The G7 leaders, as well as the President of the European Commission Ursula von der Leyen, have agreed on International Guiding Principles for Artificial Intelligence (AI) and a voluntary Code of Conduct for AI developers as part of the Hiroshima AI process.
These principles and the voluntary code will complement the EU’s forthcoming legally binding rules outlined in the EU AI Act. The G7 nations, along with the EU, have collectively adopted eleven Guiding Principles aimed at providing guidance to organisations involved in the development, deployment, and use of advanced AI systems. These principles aim to enhance the safety and trustworthiness of AI, addressing issues like risk mitigation, misuse prevention, vulnerability identification, responsible information sharing, incident reporting, and cybersecurity investment. Additionally, a labelling system is proposed to help users identify AI-generated content.
These principles were developed jointly by the EU and the other G7 members following a stakeholder survey, forming the foundation for a comprehensive Code of Conduct. The voluntary code is intended to offer practical guidance for AI development and encourage responsible AI governance globally. Both the Guiding Principles and the Code of Conduct will undergo periodic review and updates through inclusive multistakeholder consultations to ensure their continued relevance in the fast-evolving AI landscape. G7 leaders have urged AI organizations to commit to applying this International Code of Conduct, with the first set of signatories expected to be announced soon.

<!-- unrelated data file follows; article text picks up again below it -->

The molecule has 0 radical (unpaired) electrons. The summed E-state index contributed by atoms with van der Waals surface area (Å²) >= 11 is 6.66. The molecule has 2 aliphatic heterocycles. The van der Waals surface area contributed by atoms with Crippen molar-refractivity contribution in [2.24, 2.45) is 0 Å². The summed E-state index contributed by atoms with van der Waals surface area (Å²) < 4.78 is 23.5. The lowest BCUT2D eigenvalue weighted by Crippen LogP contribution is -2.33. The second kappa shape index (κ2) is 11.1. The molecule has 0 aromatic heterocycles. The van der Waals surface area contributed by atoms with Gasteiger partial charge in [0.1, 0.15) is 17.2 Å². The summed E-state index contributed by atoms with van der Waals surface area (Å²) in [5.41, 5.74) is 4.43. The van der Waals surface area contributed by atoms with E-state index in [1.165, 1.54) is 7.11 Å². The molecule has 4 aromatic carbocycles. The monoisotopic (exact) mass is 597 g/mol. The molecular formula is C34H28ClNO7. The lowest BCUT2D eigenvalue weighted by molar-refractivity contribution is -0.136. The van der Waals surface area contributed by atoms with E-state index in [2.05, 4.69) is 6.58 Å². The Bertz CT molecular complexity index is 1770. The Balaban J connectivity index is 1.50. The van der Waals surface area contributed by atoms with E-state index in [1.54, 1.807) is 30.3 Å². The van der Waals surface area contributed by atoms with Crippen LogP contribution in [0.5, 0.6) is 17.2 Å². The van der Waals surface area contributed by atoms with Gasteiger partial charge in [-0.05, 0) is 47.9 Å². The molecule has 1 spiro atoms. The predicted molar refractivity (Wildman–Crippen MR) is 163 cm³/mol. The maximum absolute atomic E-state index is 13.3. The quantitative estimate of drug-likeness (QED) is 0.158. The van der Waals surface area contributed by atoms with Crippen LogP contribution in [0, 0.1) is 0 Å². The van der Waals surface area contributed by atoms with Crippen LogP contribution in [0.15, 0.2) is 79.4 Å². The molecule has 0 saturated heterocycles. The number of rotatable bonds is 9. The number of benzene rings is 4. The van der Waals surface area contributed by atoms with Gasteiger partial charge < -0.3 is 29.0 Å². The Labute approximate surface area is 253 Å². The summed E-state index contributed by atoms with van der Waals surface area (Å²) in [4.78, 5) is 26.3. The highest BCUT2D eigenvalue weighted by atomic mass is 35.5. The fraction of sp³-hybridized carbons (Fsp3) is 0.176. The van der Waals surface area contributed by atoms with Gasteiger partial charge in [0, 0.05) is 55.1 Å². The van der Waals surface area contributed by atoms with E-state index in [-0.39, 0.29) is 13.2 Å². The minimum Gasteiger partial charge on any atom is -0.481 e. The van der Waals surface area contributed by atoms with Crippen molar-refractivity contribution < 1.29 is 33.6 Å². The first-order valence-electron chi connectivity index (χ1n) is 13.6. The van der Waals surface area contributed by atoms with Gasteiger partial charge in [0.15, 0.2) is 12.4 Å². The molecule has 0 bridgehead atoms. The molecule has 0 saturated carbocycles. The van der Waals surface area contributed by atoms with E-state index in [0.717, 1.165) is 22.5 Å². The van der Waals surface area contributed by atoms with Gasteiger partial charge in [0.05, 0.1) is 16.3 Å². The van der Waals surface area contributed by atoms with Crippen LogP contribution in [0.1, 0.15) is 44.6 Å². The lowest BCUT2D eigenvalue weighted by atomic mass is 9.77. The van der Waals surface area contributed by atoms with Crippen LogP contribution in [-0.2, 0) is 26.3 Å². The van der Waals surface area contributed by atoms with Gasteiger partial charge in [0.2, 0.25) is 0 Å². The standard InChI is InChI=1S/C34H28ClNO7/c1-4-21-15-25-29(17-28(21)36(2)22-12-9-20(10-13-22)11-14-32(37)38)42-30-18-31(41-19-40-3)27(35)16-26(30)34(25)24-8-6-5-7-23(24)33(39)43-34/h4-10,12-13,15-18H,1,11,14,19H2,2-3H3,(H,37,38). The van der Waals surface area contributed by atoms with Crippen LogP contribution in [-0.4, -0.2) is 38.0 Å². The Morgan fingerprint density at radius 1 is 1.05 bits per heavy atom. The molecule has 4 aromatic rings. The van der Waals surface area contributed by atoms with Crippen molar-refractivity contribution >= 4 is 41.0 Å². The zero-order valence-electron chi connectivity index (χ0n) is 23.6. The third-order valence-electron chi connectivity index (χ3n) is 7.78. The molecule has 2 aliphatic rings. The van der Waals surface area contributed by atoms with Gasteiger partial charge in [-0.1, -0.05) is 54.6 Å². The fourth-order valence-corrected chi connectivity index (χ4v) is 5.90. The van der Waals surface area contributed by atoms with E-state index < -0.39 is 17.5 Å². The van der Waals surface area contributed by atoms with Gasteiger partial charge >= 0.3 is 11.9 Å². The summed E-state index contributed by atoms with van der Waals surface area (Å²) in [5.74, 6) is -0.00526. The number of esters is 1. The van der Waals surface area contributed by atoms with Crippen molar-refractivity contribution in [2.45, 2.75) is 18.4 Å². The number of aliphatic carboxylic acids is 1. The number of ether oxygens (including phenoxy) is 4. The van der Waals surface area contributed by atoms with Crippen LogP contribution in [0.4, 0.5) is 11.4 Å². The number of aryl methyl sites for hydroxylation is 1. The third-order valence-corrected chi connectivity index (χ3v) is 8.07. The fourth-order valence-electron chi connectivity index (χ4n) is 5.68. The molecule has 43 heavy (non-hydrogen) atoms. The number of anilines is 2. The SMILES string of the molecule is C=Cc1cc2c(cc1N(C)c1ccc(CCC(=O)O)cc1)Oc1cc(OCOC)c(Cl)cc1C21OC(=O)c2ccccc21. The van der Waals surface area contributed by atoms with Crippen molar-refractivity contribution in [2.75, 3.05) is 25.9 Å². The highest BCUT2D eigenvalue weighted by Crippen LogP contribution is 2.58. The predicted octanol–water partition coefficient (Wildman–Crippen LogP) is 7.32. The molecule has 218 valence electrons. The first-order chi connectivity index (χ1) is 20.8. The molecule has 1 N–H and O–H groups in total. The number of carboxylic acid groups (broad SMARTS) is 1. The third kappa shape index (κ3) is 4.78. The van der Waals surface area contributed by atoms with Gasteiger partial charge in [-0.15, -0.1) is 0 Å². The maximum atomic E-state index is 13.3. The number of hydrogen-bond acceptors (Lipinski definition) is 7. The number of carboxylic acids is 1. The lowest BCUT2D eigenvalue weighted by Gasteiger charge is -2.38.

In addition to the guiding principles and the upcoming EU AI Act, United States President Biden has recently issued an Executive Order on AI, and British Prime Minister, Rishi Sunak, will host an AI Safety Summit with the attendance of US Vice President Harris, Commission President von der Leyen, China’s Vice Technology Minister, Wu Zhaohui, and UN Secretary General Antonio Guterres.